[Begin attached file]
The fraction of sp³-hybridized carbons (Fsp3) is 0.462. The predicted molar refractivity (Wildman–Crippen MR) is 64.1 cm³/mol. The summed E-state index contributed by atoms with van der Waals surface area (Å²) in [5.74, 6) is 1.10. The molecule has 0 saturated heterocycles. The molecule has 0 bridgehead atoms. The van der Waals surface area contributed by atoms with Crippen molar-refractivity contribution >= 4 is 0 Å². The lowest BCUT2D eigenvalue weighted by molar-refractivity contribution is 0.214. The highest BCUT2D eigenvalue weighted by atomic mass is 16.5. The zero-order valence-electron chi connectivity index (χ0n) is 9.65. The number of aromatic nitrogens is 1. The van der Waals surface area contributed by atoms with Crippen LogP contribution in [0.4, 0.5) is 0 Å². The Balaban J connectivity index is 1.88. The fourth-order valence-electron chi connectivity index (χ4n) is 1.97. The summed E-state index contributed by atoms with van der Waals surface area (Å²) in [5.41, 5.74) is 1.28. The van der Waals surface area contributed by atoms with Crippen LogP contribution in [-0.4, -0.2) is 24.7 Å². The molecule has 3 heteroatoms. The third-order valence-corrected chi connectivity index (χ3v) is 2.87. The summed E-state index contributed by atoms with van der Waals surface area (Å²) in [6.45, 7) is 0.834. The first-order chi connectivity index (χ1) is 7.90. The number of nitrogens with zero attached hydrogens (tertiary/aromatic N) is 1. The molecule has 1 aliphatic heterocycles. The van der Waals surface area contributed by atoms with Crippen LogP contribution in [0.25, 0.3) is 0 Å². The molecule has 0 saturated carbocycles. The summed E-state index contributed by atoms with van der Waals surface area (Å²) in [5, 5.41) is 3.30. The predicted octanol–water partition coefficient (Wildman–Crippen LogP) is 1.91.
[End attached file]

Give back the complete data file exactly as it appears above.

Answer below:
The fraction of sp³-hybridized carbons (Fsp3) is 0.462. The predicted molar refractivity (Wildman–Crippen MR) is 64.1 cm³/mol. The summed E-state index contributed by atoms with van der Waals surface area (Å²) in [5.74, 6) is 1.10. The molecule has 0 saturated heterocycles. The molecule has 0 bridgehead atoms. The van der Waals surface area contributed by atoms with Crippen molar-refractivity contribution >= 4 is 0 Å². The lowest BCUT2D eigenvalue weighted by molar-refractivity contribution is 0.214. The highest BCUT2D eigenvalue weighted by atomic mass is 16.5. The zero-order valence-electron chi connectivity index (χ0n) is 9.65. The number of aromatic nitrogens is 1. The van der Waals surface area contributed by atoms with Crippen LogP contribution in [0.4, 0.5) is 0 Å². The Balaban J connectivity index is 1.88. The fourth-order valence-electron chi connectivity index (χ4n) is 1.97. The summed E-state index contributed by atoms with van der Waals surface area (Å²) in [5.41, 5.74) is 1.28. The van der Waals surface area contributed by atoms with Crippen LogP contribution in [-0.4, -0.2) is 24.7 Å². The molecule has 3 heteroatoms. The third-order valence-corrected chi connectivity index (χ3v) is 2.87. The summed E-state index contributed by atoms with van der Waals surface area (Å²) in [6.45, 7) is 0.834. The first-order chi connectivity index (χ1) is 7.90. The number of nitrogens with zero attached hydrogens (tertiary/aromatic N) is 1. The molecule has 1 aliphatic heterocycles. The van der Waals surface area contributed by atoms with Crippen LogP contribution in [0.25, 0.3) is 0 Å². The molecule has 0 saturated carbocycles. The summed E-state index contributed by atoms with van der Waals surface area (Å²) in [5, 5.41) is 3.30. The predicted octanol–water partition coefficient (Wildman–Crippen LogP) is 1.91.